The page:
The -a option includes a link labelled "Other mail archives" in the index pages to any specified URL. This way users who are looking at the archive have the opportunity to go to pointers to other mail archives. By default, this will be a pointer to the parent directory in which the archive files reside.
The -b option includes a link labelled "About this archive" in the index pages to any specified URL. This way users who are looking at the archive have the opportunity to go to information about the archive.
example: hypermail -l "WU-FTPD Development Archives" -a "http://www.landfield.com/wu-ftpd/" -b "http://www.landfield.com/wu-ftpd/mail-archive/"
In the index files for the archive, the above setting will produce something like this:
(top of page)
(list of indexed articles below)
The -x option tells Hypermail to explicitly overwrite any previous HTML files that may exist. Use this option only when it is desirable to completely rewrite the entire archive.
The -u option tells Hypermail to add message(s) to the end of the existing HTML file archive and integrate them into it by links and cross-references. All archive index files will be regenerated to include the new message.
Hypermail used to require that you only send it one message at a time when using the -u option, but it should now work reasonably when given mailboxes containing multiple messages.
When using the -u option, don't send any messages that Hypermail has already processed. If you want Hypermail to recognize that some messages are old messages that shouldn't be added to the archive again, send it a mailbox with a complete set of messages and avoid the -u option.
example 1: cat "one.letter" | hypermail -i -u -d "/wu-ftpd/mail-archives" example 2: hypermail -u -m "one.letter" -d "/wu-ftpd/mail-archives" example 3: hypermail -m "mailbox" -d "/wu-ftpd/mail-archives" -x example 4: hypermail -m "mailbox" -d "/wu-ftpd/mail-archives"
Note that no matter what options are specified, the index files are always rewritten. The date when Hypermail was last run is included in index pages, so it's easy to tell when the archive was last updated.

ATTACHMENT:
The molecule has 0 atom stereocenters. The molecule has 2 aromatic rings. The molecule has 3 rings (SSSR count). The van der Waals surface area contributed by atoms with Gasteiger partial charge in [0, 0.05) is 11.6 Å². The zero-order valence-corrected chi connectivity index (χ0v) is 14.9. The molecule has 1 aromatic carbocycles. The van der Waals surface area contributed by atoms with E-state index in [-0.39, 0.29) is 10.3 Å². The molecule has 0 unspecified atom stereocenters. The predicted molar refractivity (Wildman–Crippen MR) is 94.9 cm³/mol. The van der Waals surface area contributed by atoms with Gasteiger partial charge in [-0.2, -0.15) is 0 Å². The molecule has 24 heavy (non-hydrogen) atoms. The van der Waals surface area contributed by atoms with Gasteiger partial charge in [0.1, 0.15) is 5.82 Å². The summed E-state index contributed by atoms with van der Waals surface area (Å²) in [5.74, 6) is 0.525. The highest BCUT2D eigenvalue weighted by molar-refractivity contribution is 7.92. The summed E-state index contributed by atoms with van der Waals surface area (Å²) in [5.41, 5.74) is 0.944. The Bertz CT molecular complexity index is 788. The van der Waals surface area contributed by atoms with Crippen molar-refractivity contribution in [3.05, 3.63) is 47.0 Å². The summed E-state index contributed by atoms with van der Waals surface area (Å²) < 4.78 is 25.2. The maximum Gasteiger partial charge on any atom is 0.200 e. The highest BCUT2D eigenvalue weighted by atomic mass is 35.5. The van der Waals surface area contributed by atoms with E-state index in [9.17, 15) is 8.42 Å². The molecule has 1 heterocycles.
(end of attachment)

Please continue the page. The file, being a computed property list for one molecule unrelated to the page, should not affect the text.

The -p option shows a progress report as Hypermail reads in and writes out messages - the number of files that Hypermail is reading and writing and the file names of the directory and files created are shown. This information is written to standard output.
The -v option shows the configuration variables and their values that Hypermail would use if it was run with the same configuration file and command line options. This is useful when starting up a new list or modifying a list configuration file. Once the information is displayed, Hypermail terminates and no actual processing occurs.
The -V option prints the Hypermail version information. Once the information is displayed, Hypermail terminates and not actual processing occurs.
The -0 option list message numbers that should be deleted from the html archive. The mbox is not changed. It is equivalent to the delete_msgnum option.
setenv HM_MBOX /home/john/my_mailbox setenv HM_FILEMODE 0600
In the configuration file, variables must be in lowercase and separated by their values with an equals (=) sign. Blank lines and lines beginning with the # character are skipped:
mbox = "/home/john/my_mailbox" filemode = 0600While the example uses quotes ("), they is not required when used in the configuration file.
Below is a list of the more important configuration variables. For a complete list, see hmrc.html.
de (de_DE) - GermanThe directory /usr/share/i18n/locales on many systems has the locale codes that are available on that system.
en (en_US) - English
es (es_ES) - Spanish
fi (fi_FI) - Finnish
fr (fr_FR) - French
el (el) - Greek
gr (el_GR) - Greek
is (is_IS) - Icelandic
no (no_NO) - Norwegian
pl (pl_PL) - Polish
pt (pt_BR) - Brazilian Portuguese
ru (ru_RU) - Russian
sv (sv_SE) - Swedish